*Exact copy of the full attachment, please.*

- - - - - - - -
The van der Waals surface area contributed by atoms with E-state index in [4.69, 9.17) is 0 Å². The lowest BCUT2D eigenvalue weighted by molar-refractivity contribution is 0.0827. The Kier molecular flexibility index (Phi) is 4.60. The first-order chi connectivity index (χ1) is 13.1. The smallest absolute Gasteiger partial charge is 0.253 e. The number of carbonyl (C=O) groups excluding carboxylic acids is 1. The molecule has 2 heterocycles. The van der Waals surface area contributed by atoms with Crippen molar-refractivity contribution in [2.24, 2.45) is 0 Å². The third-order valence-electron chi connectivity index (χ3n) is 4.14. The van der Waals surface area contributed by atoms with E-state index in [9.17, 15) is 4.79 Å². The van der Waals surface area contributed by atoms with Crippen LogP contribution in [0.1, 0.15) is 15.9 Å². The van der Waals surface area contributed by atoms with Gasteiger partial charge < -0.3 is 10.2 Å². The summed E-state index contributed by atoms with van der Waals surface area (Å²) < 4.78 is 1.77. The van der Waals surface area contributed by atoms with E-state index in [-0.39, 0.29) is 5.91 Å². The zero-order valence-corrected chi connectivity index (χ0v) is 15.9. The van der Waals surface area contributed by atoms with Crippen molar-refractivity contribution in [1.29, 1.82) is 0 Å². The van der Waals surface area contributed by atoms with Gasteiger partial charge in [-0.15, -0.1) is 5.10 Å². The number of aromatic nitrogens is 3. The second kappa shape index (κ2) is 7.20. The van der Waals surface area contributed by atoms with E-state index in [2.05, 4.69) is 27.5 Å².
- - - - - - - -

The van der Waals surface area contributed by atoms with E-state index in [4.69, 9.17) is 0 Å². The lowest BCUT2D eigenvalue weighted by molar-refractivity contribution is 0.0827. The Kier molecular flexibility index (Phi) is 4.60. The first-order chi connectivity index (χ1) is 13.1. The smallest absolute Gasteiger partial charge is 0.253 e. The number of carbonyl (C=O) groups excluding carboxylic acids is 1. The molecule has 2 heterocycles. The van der Waals surface area contributed by atoms with Crippen molar-refractivity contribution in [2.24, 2.45) is 0 Å². The third-order valence-electron chi connectivity index (χ3n) is 4.14. The van der Waals surface area contributed by atoms with E-state index in [9.17, 15) is 4.79 Å². The van der Waals surface area contributed by atoms with Crippen LogP contribution in [0.1, 0.15) is 15.9 Å². The van der Waals surface area contributed by atoms with Gasteiger partial charge < -0.3 is 10.2 Å². The summed E-state index contributed by atoms with van der Waals surface area (Å²) < 4.78 is 1.77. The van der Waals surface area contributed by atoms with E-state index in [-0.39, 0.29) is 5.91 Å². The zero-order valence-corrected chi connectivity index (χ0v) is 15.9. The van der Waals surface area contributed by atoms with Crippen molar-refractivity contribution in [1.29, 1.82) is 0 Å². The van der Waals surface area contributed by atoms with Gasteiger partial charge in [-0.15, -0.1) is 5.10 Å². The number of aromatic nitrogens is 3. The second kappa shape index (κ2) is 7.20. The van der Waals surface area contributed by atoms with E-state index in [2.05, 4.69) is 27.5 Å².